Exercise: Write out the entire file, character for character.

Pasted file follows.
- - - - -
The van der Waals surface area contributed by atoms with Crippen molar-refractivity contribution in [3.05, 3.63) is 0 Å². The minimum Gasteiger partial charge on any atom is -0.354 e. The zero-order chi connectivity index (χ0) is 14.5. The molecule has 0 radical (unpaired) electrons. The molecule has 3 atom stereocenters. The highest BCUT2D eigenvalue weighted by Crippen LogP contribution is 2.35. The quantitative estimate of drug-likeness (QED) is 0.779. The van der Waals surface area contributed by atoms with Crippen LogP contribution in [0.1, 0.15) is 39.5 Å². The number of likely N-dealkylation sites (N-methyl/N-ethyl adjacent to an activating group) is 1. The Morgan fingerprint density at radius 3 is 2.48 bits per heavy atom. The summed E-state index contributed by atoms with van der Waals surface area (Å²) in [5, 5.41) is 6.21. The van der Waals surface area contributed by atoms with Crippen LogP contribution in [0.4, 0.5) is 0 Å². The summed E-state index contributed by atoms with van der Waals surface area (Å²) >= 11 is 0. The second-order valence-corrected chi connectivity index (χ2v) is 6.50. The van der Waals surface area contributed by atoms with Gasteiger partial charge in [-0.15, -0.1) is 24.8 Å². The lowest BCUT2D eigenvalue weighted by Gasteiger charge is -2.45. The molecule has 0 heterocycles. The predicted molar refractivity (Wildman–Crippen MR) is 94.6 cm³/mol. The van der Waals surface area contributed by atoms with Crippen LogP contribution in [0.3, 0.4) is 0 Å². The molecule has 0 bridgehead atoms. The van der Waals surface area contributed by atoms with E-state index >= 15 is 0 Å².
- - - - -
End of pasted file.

The van der Waals surface area contributed by atoms with Crippen molar-refractivity contribution in [3.05, 3.63) is 0 Å². The minimum Gasteiger partial charge on any atom is -0.354 e. The zero-order chi connectivity index (χ0) is 14.5. The molecule has 0 radical (unpaired) electrons. The molecule has 3 atom stereocenters. The highest BCUT2D eigenvalue weighted by Crippen LogP contribution is 2.35. The quantitative estimate of drug-likeness (QED) is 0.779. The van der Waals surface area contributed by atoms with Crippen LogP contribution in [0.1, 0.15) is 39.5 Å². The number of likely N-dealkylation sites (N-methyl/N-ethyl adjacent to an activating group) is 1. The Morgan fingerprint density at radius 3 is 2.48 bits per heavy atom. The summed E-state index contributed by atoms with van der Waals surface area (Å²) in [5, 5.41) is 6.21. The van der Waals surface area contributed by atoms with Crippen LogP contribution in [0.4, 0.5) is 0 Å². The summed E-state index contributed by atoms with van der Waals surface area (Å²) >= 11 is 0. The second-order valence-corrected chi connectivity index (χ2v) is 6.50. The van der Waals surface area contributed by atoms with Gasteiger partial charge in [-0.15, -0.1) is 24.8 Å². The lowest BCUT2D eigenvalue weighted by Gasteiger charge is -2.45. The molecule has 0 heterocycles. The predicted molar refractivity (Wildman–Crippen MR) is 94.6 cm³/mol. The van der Waals surface area contributed by atoms with Crippen LogP contribution in [0.3, 0.4) is 0 Å². The molecule has 0 bridgehead atoms. The van der Waals surface area contributed by atoms with E-state index >= 15 is 0 Å².